In Week 17 Vince Young and the Titans' playoff wishes came to life as they defeated the Indianapolis Colts 16-10 to clinch the 6th seed in the AFC Playoffs. Young would leave the game in the 3rd quarter after suffering what seemed to be a re-injury of his right quad which kept him out for a game earlier in the season. Backup quarterback Kerry Collins would enter in the game and lead the Titans to 2 field goals to break a 10-10 tie and seal the victory. Before the injury, Young posted some of his best numbers of the year by completing 14 of 18 passes for 157 yards with 0 TD, 0 INT, and posting a 103.0 QB Rating.

At the end of the regular season, Young finished with 2,459 passing yards with 9 touchdowns and 17 interceptions. Additionally, Young would finish with 395 rushing yards and 3 rushing touchdowns.

In Young's first playoff game, Young completed 16 of 29 passes for 138 yards, 1 interception and 12 rushing yards for a 53.5 passer rating.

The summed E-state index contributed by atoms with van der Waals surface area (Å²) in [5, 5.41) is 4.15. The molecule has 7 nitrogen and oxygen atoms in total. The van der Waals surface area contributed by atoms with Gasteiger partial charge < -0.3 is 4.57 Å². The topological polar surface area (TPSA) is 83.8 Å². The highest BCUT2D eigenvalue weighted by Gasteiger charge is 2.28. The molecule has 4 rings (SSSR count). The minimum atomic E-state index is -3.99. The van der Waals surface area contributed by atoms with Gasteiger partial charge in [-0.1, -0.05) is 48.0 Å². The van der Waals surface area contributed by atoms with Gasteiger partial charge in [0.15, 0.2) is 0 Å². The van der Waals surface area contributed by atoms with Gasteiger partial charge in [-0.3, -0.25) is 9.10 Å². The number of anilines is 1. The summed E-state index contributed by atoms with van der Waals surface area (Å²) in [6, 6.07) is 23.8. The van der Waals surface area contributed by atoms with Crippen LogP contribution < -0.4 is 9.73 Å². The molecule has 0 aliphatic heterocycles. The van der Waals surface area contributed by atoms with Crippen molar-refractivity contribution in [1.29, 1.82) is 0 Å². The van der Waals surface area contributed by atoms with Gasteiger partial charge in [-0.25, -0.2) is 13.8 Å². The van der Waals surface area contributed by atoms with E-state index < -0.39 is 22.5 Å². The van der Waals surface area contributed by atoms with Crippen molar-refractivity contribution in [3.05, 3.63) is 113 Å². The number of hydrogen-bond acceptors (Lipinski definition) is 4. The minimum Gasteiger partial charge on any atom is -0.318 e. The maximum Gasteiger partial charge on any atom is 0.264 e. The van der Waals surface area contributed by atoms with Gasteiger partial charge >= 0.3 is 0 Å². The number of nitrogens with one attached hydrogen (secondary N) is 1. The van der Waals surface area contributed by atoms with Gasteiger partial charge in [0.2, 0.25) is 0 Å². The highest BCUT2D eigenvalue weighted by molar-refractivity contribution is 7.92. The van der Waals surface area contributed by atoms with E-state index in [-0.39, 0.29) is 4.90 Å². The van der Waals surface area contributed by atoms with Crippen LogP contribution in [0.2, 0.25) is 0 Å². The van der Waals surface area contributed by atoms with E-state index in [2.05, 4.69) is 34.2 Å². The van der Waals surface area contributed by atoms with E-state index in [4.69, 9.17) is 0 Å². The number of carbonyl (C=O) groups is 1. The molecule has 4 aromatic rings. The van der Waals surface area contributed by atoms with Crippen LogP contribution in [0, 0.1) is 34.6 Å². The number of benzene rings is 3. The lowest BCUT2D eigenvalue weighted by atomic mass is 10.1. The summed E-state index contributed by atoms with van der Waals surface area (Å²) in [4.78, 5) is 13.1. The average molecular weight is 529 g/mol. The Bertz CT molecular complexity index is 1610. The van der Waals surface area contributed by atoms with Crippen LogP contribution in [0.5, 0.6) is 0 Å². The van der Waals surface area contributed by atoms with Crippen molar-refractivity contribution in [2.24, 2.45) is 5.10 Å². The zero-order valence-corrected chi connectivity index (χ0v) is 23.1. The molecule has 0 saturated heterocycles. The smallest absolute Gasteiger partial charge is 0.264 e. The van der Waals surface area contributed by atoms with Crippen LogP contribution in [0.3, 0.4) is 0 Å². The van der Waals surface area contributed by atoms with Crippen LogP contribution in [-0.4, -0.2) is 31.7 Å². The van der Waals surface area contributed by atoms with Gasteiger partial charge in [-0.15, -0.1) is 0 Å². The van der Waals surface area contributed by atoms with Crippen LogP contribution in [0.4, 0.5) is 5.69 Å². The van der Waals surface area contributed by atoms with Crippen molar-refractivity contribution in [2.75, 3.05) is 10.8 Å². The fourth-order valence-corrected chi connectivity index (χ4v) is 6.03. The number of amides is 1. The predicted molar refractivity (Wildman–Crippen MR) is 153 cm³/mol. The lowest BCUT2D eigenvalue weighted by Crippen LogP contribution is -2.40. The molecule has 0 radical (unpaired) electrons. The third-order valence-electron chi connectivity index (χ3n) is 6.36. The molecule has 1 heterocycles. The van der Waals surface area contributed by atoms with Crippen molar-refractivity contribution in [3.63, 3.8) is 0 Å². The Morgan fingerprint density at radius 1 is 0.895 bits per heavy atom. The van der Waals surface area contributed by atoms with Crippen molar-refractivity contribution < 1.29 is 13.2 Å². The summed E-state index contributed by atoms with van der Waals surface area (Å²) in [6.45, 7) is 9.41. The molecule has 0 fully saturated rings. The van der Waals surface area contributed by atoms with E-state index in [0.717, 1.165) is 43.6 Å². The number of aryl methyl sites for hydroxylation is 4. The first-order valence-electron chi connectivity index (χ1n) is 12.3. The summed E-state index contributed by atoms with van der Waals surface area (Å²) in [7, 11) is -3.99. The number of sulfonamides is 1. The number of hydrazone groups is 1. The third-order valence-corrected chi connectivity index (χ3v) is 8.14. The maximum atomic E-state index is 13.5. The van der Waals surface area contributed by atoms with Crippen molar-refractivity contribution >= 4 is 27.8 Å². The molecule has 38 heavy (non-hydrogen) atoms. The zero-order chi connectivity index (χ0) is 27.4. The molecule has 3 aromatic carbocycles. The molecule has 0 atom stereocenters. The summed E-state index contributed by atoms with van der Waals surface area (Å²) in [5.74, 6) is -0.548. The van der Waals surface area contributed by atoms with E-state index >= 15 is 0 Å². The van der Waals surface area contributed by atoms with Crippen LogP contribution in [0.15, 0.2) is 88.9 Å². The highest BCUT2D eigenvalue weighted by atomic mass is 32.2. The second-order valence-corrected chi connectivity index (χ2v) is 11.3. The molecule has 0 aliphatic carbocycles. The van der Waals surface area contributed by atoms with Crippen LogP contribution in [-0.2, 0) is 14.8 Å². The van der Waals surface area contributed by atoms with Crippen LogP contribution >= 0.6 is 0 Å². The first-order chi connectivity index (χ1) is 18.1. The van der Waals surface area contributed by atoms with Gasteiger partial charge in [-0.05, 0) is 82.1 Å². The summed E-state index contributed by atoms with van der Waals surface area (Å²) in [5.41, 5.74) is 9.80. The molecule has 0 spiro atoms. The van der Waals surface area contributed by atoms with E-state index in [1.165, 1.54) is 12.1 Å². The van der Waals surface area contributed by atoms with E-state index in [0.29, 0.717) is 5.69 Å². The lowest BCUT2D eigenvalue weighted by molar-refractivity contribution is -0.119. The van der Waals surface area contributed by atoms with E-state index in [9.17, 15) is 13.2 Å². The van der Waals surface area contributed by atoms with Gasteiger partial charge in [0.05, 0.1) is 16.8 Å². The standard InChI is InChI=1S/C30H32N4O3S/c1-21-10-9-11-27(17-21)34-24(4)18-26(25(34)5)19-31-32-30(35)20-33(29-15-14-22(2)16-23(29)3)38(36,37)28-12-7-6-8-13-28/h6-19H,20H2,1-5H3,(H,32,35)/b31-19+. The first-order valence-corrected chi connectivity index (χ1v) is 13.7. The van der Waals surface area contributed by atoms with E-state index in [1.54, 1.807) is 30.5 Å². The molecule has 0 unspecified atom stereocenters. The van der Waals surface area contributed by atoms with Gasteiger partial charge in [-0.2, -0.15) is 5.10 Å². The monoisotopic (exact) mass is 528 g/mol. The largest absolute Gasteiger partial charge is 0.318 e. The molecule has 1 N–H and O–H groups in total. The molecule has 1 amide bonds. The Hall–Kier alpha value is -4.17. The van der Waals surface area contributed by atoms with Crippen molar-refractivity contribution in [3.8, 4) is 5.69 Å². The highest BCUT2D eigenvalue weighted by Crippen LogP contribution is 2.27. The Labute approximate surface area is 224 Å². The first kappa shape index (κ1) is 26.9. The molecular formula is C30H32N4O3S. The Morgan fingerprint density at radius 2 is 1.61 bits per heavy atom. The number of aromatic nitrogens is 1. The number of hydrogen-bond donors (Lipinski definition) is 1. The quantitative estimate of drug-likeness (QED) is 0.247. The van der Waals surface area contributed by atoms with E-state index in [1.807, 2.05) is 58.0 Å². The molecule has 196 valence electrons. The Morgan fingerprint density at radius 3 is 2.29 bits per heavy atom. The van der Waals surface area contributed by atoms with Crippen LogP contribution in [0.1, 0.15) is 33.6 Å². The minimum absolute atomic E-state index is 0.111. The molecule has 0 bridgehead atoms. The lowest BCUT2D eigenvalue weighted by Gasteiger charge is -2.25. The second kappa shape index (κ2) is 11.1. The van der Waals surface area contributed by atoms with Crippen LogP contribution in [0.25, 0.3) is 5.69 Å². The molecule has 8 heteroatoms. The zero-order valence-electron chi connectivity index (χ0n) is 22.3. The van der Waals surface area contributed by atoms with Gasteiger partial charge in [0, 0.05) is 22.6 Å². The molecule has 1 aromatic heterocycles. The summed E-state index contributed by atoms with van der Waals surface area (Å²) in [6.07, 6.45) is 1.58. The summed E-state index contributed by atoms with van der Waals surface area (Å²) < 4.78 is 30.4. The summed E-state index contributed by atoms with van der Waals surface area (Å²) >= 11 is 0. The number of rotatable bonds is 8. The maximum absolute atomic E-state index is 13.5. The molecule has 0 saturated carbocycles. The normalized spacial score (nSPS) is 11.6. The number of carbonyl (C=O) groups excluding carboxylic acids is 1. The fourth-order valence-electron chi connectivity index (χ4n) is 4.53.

In the first game against the Jacksonville Jaguars Young injured his knee and was expected to miss 2 to 3 weeks. On September 15th, Jeff Fisher made the decision to go with Kerry Collins and for Collins to remain the starter for the rest of the season. Young would be the back up quarterback.

As a result of his strong on-field performance and his ties to the Houston area, January 10, 2006 was proclaimed "Vince Young Day" in his hometown of Houston, Texas. He is dating his high school sweetheart; Candice Johnson, who also attended UT. Vince has been in a number of television commercials for Madden 2008, Reebok with Allen Iverson, a Vizio television commercial, and Campbell's Chunky Soup with his mother. He also appears in rapper Mike Jones's video, "My 64". Vince was also interviewed by 60 Minutes for an episode that was aired on September 30, 2007. Texas Senate passed resolution on Tuesday, February 20, 2007 to declare the day “Vince Young Day” throughout state.